Consumers always eventually lose gasoline game of chicken
Have you noticed gas stations around town taking turns playing chicken for the past few weeks?
I’m sure you saw it — the posted price for regular unleaded at a particular gas station would suddenly soar to $1.23 a litre, or even higher.
I heard that the Shell station on the highway hit $1.30 or more per litre.
The jacked-up price would hold for several hours, at least.
Meanwhile, there are very few customers gassing up at that location.
I wondered if jacking the prices up was a way to take it easy and kick back for a few hours.
Soon enough the station trying to be a price leader thinks better of it and drops back to the price just about everyone else is charging.
Then it’s someone else’s turn to try.
The price spikes rolled around town from the Co-op, to Safeway and then on to the Superstore — those are ones I saw.
Within hours the price rebel would back off and join the crowd again — sometimes notching it down a cent or more a litre below what most others are charging.
What we have been seeing here is our local gasoline market trying to match what has happened in Vancouver, Victoria, Nanaimo and elsewhere in B.C.
Vancouver-area prices are generally about $1.309 to $1.339 per litre or higher; Victoria this week has seen $1.249 per litre; while Nanaimo prices have been up to $1.299.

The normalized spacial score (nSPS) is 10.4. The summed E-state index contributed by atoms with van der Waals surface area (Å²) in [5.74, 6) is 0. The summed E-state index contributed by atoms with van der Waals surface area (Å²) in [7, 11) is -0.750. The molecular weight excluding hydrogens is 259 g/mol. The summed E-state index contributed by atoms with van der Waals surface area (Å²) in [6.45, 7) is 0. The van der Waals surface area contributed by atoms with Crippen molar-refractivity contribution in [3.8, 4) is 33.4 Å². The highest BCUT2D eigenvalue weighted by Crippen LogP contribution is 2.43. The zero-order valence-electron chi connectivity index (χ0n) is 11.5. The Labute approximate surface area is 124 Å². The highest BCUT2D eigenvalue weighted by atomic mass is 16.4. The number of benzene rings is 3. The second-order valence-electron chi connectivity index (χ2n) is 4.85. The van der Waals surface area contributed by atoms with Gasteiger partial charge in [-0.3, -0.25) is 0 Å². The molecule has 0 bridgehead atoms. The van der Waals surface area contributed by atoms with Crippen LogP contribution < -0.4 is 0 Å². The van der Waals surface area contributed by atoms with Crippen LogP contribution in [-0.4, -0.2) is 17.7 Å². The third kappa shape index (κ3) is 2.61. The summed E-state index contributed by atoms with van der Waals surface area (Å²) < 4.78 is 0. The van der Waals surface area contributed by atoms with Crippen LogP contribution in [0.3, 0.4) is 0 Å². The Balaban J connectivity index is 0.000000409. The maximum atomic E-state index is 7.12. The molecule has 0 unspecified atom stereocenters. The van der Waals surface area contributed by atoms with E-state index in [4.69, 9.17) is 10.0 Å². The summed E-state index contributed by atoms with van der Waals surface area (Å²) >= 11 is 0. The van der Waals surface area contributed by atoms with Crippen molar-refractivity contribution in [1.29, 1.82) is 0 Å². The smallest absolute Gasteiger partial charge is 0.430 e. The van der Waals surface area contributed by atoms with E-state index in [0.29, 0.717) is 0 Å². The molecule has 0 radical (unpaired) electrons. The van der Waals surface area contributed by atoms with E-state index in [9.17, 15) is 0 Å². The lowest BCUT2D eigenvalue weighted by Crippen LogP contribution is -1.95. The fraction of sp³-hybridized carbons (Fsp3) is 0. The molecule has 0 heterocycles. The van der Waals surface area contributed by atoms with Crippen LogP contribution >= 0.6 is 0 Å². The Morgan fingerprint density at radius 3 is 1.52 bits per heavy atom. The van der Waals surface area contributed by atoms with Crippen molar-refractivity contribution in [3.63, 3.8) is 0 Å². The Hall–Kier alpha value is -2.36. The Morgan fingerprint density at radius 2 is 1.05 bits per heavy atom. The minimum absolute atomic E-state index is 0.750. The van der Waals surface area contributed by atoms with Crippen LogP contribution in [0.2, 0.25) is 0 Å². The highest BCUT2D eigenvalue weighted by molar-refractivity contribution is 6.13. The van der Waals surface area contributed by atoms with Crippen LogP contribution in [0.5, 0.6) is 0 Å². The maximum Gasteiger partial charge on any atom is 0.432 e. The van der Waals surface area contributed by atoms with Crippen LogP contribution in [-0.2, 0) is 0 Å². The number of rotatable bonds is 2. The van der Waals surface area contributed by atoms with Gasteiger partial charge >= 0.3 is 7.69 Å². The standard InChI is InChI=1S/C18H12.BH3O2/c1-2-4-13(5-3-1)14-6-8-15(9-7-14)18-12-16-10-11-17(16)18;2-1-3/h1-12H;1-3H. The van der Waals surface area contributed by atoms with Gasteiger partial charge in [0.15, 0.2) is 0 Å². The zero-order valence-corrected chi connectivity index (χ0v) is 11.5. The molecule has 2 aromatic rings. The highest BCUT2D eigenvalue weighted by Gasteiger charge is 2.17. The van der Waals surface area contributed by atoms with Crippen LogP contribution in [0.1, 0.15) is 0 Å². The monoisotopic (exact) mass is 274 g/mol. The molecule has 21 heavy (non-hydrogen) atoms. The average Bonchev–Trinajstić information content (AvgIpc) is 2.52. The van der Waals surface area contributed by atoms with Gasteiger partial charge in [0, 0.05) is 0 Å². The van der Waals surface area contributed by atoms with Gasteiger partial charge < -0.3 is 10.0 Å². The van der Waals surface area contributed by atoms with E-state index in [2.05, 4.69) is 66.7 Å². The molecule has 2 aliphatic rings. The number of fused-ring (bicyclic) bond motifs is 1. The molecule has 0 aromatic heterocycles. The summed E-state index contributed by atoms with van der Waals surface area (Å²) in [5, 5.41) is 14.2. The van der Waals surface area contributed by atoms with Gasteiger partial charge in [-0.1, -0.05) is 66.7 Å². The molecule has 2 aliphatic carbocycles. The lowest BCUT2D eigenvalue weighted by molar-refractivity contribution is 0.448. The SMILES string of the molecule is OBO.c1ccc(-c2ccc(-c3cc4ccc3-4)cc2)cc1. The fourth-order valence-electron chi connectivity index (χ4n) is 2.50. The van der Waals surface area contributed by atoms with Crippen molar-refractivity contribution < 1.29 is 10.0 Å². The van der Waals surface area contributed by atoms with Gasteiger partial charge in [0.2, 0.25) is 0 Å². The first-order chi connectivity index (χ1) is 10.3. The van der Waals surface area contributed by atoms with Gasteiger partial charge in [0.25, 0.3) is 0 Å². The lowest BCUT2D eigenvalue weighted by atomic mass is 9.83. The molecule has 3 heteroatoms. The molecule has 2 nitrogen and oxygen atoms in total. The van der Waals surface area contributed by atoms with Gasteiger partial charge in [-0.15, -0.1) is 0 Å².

Ladysmith prices have generally tracked what we have been experiencing in the Duncan area.
Petroleum industry analysts say that these price levels are being reached for two basic reasons.
First, crude oil prices have been rising in the world market, starting last October and November.
They say this represents surging demand and not supply interruptions through accidents or military hostility.
It generally takes about three months for world price changes to work their way through to wholesale and retail gasoline prices and we are seeing that happen now.
The second reason is that there is a little bit of a gasoline shortage here on the west coast of North America as many refineries take downtime for routine maintenance.
Most people in B.C. do not realize much of the gasoline we consume comes from south of the border.
The way wholesale prices are set makes them sensitive to day-to-day demand and supply circumstances of the refined product, and when supply is tight, prices go up.
The long and short of it is that those price increases have hit us here in the Cowichan Valley.
One day during this past week the prices at all the gasoline stations in our area rose together in magical synchronicity.
The good news, though, is that the experts say that we will not likely see the peaks we saw in 2008 when we lived through the price of regular unleaded soaring to almost $1.50 per litre.
Patrick Hrushowy is the president of the Cowichan Valley constiuency association of the B.C. Liberal Party. Email him at firstname.lastname@example.org